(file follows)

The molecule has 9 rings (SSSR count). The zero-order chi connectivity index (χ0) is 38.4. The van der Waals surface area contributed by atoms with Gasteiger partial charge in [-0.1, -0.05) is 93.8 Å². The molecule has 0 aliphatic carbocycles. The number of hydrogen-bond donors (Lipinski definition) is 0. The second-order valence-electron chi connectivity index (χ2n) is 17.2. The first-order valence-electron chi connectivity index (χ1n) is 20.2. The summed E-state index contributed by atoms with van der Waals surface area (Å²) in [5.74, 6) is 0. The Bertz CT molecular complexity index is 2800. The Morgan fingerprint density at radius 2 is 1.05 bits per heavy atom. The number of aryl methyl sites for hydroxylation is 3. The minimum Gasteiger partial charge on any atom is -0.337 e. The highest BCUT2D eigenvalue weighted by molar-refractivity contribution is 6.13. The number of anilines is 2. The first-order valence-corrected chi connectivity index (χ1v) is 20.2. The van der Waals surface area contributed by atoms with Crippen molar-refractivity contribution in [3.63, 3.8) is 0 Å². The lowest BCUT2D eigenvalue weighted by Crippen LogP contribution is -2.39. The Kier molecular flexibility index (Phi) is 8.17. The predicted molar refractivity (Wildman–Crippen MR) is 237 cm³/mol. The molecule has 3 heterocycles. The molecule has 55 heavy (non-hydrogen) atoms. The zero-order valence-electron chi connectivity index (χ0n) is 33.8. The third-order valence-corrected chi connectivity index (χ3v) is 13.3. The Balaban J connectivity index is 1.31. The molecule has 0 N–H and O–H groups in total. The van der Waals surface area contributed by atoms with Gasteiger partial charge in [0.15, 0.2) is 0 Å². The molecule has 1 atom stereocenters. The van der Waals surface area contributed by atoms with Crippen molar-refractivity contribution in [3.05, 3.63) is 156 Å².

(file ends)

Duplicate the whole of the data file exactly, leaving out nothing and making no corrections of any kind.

The molecule has 9 rings (SSSR count). The zero-order chi connectivity index (χ0) is 38.4. The van der Waals surface area contributed by atoms with Gasteiger partial charge in [-0.1, -0.05) is 93.8 Å². The molecule has 0 aliphatic carbocycles. The number of hydrogen-bond donors (Lipinski definition) is 0. The second-order valence-electron chi connectivity index (χ2n) is 17.2. The first-order valence-electron chi connectivity index (χ1n) is 20.2. The summed E-state index contributed by atoms with van der Waals surface area (Å²) in [5.74, 6) is 0. The Bertz CT molecular complexity index is 2800. The Morgan fingerprint density at radius 2 is 1.05 bits per heavy atom. The number of aryl methyl sites for hydroxylation is 3. The minimum Gasteiger partial charge on any atom is -0.337 e. The highest BCUT2D eigenvalue weighted by molar-refractivity contribution is 6.13. The number of anilines is 2. The first-order valence-corrected chi connectivity index (χ1v) is 20.2. The van der Waals surface area contributed by atoms with Crippen molar-refractivity contribution in [3.63, 3.8) is 0 Å². The lowest BCUT2D eigenvalue weighted by Crippen LogP contribution is -2.39. The Kier molecular flexibility index (Phi) is 8.17. The predicted molar refractivity (Wildman–Crippen MR) is 237 cm³/mol. The molecule has 3 heterocycles. The molecule has 55 heavy (non-hydrogen) atoms. The zero-order valence-electron chi connectivity index (χ0n) is 33.8. The third-order valence-corrected chi connectivity index (χ3v) is 13.3. The Balaban J connectivity index is 1.31. The molecule has 0 N–H and O–H groups in total. The van der Waals surface area contributed by atoms with Gasteiger partial charge in [0.15, 0.2) is 0 Å². The molecule has 1 atom stereocenters. The van der Waals surface area contributed by atoms with Crippen molar-refractivity contribution in [3.05, 3.63) is 156 Å².